I'm not suggesting players can taste everything the game has to offer in the first play – far from it – but it is important to foreshadow that this game is fun and there are plenty of advanced elements that I might crave in future.

It also has to be something the player will want to show off to others. Don't forget that more than 50 percent of users say that they choose a game based on a recommendation from a friend. What better way to create virality than to show your friend the game that you love!

However, the Bond Opening is only the start. We also have to consider what happens next. Why should the player come back?

The chapter plays

To continue the movie analogy, we should look to the old Saturday Serials.

In the time before television, weekly serialised programs like the Lone Ranger, Buck Rogers or Flash Gordon ended with a terrifying finale where our heroes were left hanging off the end of the cliff.

Surely they couldn't survive! We had to come back next week to find out.

Okay, it's a bit cheesy, but for freemium games we still have to think about the reasons for players to return to the game time and time again. We have to think about what is happening between playing sessions.

Will a friend visit our farm and fix something? Will my fuel replenish? Will my maximum bonus cap fill up?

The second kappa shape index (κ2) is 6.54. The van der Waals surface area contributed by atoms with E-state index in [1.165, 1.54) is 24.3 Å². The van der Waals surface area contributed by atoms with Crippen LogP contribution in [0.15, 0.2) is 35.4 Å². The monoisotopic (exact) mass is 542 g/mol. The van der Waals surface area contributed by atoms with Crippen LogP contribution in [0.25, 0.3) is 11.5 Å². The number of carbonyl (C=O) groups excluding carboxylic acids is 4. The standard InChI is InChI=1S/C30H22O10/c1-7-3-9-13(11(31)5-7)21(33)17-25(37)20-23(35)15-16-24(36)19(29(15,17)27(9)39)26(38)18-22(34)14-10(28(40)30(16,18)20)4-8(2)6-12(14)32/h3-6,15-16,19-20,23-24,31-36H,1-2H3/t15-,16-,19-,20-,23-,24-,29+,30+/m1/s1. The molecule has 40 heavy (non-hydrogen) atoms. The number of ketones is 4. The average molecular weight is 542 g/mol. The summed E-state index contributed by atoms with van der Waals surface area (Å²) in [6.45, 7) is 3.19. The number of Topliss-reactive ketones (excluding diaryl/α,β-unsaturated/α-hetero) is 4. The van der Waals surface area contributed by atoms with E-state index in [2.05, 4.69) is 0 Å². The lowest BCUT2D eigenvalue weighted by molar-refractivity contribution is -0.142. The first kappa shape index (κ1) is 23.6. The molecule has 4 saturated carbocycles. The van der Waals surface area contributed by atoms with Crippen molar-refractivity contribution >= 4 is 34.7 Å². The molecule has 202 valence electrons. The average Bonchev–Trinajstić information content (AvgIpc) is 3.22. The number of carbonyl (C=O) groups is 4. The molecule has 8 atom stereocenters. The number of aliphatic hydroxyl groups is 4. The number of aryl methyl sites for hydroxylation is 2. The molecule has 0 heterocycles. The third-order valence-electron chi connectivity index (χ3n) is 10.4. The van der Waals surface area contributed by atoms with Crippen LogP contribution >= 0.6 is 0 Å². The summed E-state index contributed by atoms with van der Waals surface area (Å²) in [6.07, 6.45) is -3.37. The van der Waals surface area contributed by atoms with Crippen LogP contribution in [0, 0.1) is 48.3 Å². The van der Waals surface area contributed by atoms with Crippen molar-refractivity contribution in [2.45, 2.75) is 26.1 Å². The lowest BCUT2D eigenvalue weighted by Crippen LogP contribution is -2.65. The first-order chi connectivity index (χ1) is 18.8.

The old energy mechanic is a classic model for this, but it's increasingly becoming a frustration for players. If you can't play because you don't have enough energy it may well be more of a reason to churn from the game than it is to return to play.

We have to be smarter about the mechanisms which provide a call-to-action to return to play without overly punishing players.

Err… Just one more thing

The third trick that's worth thinking about is the Columbo Twist. That laconic detective always ended up with a simple question before revealing the killer.

That question always started with the phrase, "Just one more thing."

As the viewer, we knew this was coming – indeed, we always knew who the killer was. But we still wanted to see it happen, as it explained exactly how Columbo managed to deduce the solution to that show's drama.

In freemium games we are delivering a service, and the player will quickly understand the flow of the game. It's our job to provide ongoing twists and reasons to continue the experience of playing for extended periods of time.

They should always be predictable activities, events and releases that inspire our players to remain loyal. This predictability helps sustain our expectation of value and give us a reason to continue with the game experience over many weeks and months.

Indeed, that predictability of future value itself becomes something to talk about.
To find out more about what Oscar's evangelising, visit the Everyplay website. To find out more about Oscar's minute-by-minute existence, follow him on Twitter.